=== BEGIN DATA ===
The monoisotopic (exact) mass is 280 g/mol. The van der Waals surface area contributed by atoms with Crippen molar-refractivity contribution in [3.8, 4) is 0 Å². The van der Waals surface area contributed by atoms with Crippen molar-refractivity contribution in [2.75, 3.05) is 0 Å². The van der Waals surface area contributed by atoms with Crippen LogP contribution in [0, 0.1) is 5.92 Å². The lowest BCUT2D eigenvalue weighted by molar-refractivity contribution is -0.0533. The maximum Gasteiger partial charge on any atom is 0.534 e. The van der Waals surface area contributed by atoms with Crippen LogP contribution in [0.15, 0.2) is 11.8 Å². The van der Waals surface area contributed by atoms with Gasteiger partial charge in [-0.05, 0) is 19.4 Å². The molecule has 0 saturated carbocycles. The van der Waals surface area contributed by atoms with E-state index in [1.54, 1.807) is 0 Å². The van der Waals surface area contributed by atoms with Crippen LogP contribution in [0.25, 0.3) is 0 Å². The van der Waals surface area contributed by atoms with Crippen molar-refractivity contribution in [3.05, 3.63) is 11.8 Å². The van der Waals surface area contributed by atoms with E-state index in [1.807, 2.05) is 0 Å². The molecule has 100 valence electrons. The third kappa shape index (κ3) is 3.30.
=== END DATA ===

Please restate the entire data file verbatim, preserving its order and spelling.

The monoisotopic (exact) mass is 280 g/mol. The van der Waals surface area contributed by atoms with Crippen molar-refractivity contribution in [3.8, 4) is 0 Å². The van der Waals surface area contributed by atoms with Crippen molar-refractivity contribution in [2.75, 3.05) is 0 Å². The van der Waals surface area contributed by atoms with Crippen LogP contribution in [0, 0.1) is 5.92 Å². The lowest BCUT2D eigenvalue weighted by molar-refractivity contribution is -0.0533. The maximum Gasteiger partial charge on any atom is 0.534 e. The van der Waals surface area contributed by atoms with Crippen LogP contribution in [0.15, 0.2) is 11.8 Å². The van der Waals surface area contributed by atoms with Gasteiger partial charge in [-0.05, 0) is 19.4 Å². The molecule has 0 saturated carbocycles. The van der Waals surface area contributed by atoms with E-state index in [1.54, 1.807) is 0 Å². The van der Waals surface area contributed by atoms with Crippen LogP contribution in [0.25, 0.3) is 0 Å². The van der Waals surface area contributed by atoms with Crippen molar-refractivity contribution in [3.05, 3.63) is 11.8 Å². The van der Waals surface area contributed by atoms with E-state index in [1.807, 2.05) is 0 Å². The molecule has 100 valence electrons. The third kappa shape index (κ3) is 3.30.